(A wonderful Canadian novel with precisely-drawn characters set in the old West.)
Set in the late 19th century, this is the story of three well-off English brothers: Simon and Charles Gaunt are twins, Addington is their elder sibling, a former soldier and arrogant scoundrel. At the behest of their dictatorial father, Charles and Addington travel to the prairies of the U.S. and Canada in search of the sensitive Simon who has disappeared. Much of the novel concerns their journeys through Indian country – bottles of port and claret rattling in their wagons – with a cast of intricately drawn, fully realized characters.
The small troupe is led through the whiskey-colored light by Jerry Potts, a half-breed, with one foot firmly in each world. The heart of the plot involves the love that Charles, a painter, feels for Lucy Stoveall, a simple but lovely country woman who accompanies them, secretly intent on revenging her sister’s murder. However, the most intriguing character in this marvelous collection of all-too-human personalities is Custis Straw, a bible-reading, heavy drinking Civil War veteran who also loves Lucy but is a man of tremendous dignity well hidden behind a bumbling façade.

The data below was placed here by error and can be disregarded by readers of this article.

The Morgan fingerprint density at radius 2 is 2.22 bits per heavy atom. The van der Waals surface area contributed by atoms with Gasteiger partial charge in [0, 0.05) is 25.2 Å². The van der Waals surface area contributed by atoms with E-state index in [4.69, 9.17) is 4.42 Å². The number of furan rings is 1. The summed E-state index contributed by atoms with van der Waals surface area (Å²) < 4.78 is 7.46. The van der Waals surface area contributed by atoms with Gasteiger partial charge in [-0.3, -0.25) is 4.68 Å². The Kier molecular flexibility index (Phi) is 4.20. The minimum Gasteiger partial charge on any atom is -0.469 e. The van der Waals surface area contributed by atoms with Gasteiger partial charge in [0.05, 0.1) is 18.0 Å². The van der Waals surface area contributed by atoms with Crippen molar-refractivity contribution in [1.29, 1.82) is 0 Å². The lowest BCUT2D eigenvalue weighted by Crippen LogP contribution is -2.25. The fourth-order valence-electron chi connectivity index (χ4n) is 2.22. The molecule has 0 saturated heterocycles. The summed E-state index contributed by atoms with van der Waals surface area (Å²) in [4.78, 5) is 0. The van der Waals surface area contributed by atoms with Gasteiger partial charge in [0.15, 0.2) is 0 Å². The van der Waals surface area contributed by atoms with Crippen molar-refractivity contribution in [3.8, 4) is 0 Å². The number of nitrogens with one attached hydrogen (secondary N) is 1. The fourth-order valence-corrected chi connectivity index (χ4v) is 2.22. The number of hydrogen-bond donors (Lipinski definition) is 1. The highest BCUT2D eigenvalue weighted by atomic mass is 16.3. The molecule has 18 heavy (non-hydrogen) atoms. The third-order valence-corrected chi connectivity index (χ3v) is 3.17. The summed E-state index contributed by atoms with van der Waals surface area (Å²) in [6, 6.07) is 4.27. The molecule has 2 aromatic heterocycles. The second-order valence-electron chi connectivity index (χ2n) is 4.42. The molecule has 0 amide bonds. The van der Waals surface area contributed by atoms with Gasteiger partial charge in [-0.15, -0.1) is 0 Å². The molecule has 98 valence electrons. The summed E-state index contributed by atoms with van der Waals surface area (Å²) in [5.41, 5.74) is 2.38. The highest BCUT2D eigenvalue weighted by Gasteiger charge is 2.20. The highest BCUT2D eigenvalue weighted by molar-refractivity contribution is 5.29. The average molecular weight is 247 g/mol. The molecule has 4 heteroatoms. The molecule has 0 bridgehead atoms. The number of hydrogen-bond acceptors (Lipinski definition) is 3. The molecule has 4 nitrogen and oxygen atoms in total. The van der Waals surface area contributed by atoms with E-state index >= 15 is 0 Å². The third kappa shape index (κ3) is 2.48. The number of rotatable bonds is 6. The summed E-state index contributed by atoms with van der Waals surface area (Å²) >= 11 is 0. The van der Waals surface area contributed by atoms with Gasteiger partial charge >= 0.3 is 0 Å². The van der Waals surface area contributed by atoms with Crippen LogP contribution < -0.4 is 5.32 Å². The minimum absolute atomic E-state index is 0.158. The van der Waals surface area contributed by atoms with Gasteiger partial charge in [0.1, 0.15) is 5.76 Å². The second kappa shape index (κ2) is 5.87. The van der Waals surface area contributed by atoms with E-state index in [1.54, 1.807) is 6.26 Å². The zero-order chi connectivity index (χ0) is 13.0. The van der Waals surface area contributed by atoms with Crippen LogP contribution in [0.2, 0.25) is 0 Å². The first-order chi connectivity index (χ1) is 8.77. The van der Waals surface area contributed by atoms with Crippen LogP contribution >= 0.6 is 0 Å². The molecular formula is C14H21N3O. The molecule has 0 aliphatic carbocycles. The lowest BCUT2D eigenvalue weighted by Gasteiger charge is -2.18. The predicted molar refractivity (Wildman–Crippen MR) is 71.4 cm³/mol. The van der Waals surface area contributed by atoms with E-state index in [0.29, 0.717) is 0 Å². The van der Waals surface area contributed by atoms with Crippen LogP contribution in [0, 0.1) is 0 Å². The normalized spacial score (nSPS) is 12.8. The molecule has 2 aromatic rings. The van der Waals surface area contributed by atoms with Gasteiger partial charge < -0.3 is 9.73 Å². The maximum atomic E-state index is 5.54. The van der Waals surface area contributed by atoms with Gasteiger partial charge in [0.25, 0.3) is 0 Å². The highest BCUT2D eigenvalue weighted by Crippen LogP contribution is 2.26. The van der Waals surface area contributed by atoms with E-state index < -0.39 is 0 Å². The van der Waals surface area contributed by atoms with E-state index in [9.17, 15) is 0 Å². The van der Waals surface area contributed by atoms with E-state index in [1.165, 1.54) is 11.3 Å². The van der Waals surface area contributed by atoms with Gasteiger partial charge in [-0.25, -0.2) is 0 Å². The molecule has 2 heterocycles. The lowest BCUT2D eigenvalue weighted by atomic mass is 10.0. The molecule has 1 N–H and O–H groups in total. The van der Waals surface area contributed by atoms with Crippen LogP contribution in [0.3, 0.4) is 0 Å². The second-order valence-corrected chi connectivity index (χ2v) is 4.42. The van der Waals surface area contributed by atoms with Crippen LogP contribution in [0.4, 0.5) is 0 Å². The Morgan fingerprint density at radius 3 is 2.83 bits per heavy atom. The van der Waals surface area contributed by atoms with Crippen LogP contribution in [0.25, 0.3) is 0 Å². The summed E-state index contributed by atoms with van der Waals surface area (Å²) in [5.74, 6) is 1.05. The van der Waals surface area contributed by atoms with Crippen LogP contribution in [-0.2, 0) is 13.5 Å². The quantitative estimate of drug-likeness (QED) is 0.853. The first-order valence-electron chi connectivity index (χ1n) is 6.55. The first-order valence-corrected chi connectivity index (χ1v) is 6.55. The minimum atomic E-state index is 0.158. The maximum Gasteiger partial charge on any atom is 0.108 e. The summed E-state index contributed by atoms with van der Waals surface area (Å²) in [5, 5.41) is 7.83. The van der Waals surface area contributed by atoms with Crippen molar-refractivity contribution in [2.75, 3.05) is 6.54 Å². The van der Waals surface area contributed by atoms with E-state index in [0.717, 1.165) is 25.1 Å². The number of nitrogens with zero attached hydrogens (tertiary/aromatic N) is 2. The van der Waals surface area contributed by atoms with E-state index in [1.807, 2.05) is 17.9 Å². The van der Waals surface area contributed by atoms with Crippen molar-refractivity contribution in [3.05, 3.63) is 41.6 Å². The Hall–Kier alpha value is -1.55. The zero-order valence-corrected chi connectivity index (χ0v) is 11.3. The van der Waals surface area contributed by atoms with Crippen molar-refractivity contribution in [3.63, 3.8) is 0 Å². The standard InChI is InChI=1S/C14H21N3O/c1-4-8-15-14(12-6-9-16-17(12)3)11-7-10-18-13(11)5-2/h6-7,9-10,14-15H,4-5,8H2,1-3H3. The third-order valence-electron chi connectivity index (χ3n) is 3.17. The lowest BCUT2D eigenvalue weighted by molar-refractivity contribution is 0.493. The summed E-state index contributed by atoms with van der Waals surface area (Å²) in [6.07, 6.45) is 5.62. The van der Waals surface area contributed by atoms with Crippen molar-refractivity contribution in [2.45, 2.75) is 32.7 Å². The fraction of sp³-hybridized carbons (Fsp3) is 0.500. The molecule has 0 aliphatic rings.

The author’s rich language reveals a genuine feel for the prairies and its rough settlements: “a spectacular mulberry dawn”, “a boom town draws rogues like a jam jar draws wasps”, “miles of wet plain patched with apple green, new penny copper, glints of silver”.
Though this is a “western” in the traditional sense, Vanderhaeghe never sinks into parody, but has utilized the western motif to reveal a number of profound universal truths about personal honor and human failings and strengths. His humane depiction of character goes deeper than any novel I have read in years